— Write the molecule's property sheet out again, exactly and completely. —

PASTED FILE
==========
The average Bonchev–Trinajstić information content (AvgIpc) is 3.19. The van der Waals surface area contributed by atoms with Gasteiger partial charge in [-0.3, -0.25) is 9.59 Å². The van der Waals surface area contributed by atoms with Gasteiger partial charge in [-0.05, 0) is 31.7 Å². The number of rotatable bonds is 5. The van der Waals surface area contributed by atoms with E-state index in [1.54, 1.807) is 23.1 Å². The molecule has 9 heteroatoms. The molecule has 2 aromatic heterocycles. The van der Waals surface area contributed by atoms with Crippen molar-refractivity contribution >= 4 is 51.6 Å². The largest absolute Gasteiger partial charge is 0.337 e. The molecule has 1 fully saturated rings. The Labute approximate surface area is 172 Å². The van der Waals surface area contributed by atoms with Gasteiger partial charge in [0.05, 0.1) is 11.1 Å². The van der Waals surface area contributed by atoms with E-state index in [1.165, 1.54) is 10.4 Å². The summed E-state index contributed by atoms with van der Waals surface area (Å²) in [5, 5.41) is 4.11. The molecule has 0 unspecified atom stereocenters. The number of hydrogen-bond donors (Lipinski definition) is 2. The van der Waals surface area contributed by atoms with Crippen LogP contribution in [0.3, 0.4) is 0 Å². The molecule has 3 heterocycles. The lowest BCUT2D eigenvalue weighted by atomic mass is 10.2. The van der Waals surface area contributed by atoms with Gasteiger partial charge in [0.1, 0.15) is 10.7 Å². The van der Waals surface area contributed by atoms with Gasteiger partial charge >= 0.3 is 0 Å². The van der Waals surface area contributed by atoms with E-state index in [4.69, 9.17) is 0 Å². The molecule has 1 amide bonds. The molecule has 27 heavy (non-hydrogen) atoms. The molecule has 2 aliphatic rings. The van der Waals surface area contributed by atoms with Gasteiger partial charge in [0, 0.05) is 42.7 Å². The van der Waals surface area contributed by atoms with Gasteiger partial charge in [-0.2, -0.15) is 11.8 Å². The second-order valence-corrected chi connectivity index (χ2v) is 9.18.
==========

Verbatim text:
The average Bonchev–Trinajstić information content (AvgIpc) is 3.19. The van der Waals surface area contributed by atoms with Gasteiger partial charge in [-0.3, -0.25) is 9.59 Å². The van der Waals surface area contributed by atoms with Gasteiger partial charge in [-0.05, 0) is 31.7 Å². The number of rotatable bonds is 5. The van der Waals surface area contributed by atoms with E-state index in [1.54, 1.807) is 23.1 Å². The molecule has 9 heteroatoms. The molecule has 2 aromatic heterocycles. The van der Waals surface area contributed by atoms with Crippen molar-refractivity contribution >= 4 is 51.6 Å². The largest absolute Gasteiger partial charge is 0.337 e. The molecule has 1 fully saturated rings. The Labute approximate surface area is 172 Å². The van der Waals surface area contributed by atoms with Gasteiger partial charge in [0.05, 0.1) is 11.1 Å². The van der Waals surface area contributed by atoms with E-state index in [1.165, 1.54) is 10.4 Å². The summed E-state index contributed by atoms with van der Waals surface area (Å²) in [5, 5.41) is 4.11. The molecule has 0 unspecified atom stereocenters. The number of hydrogen-bond donors (Lipinski definition) is 2. The van der Waals surface area contributed by atoms with Crippen LogP contribution in [0.3, 0.4) is 0 Å². The molecule has 3 heterocycles. The lowest BCUT2D eigenvalue weighted by atomic mass is 10.2. The van der Waals surface area contributed by atoms with Gasteiger partial charge in [0.1, 0.15) is 10.7 Å². The van der Waals surface area contributed by atoms with Gasteiger partial charge >= 0.3 is 0 Å². The van der Waals surface area contributed by atoms with E-state index in [4.69, 9.17) is 0 Å². The molecule has 1 amide bonds. The molecule has 27 heavy (non-hydrogen) atoms. The molecule has 2 aliphatic rings. The van der Waals surface area contributed by atoms with Gasteiger partial charge in [0, 0.05) is 42.7 Å². The van der Waals surface area contributed by atoms with Gasteiger partial charge in [-0.2, -0.15) is 11.8 Å². The second-order valence-corrected chi connectivity index (χ2v) is 9.18.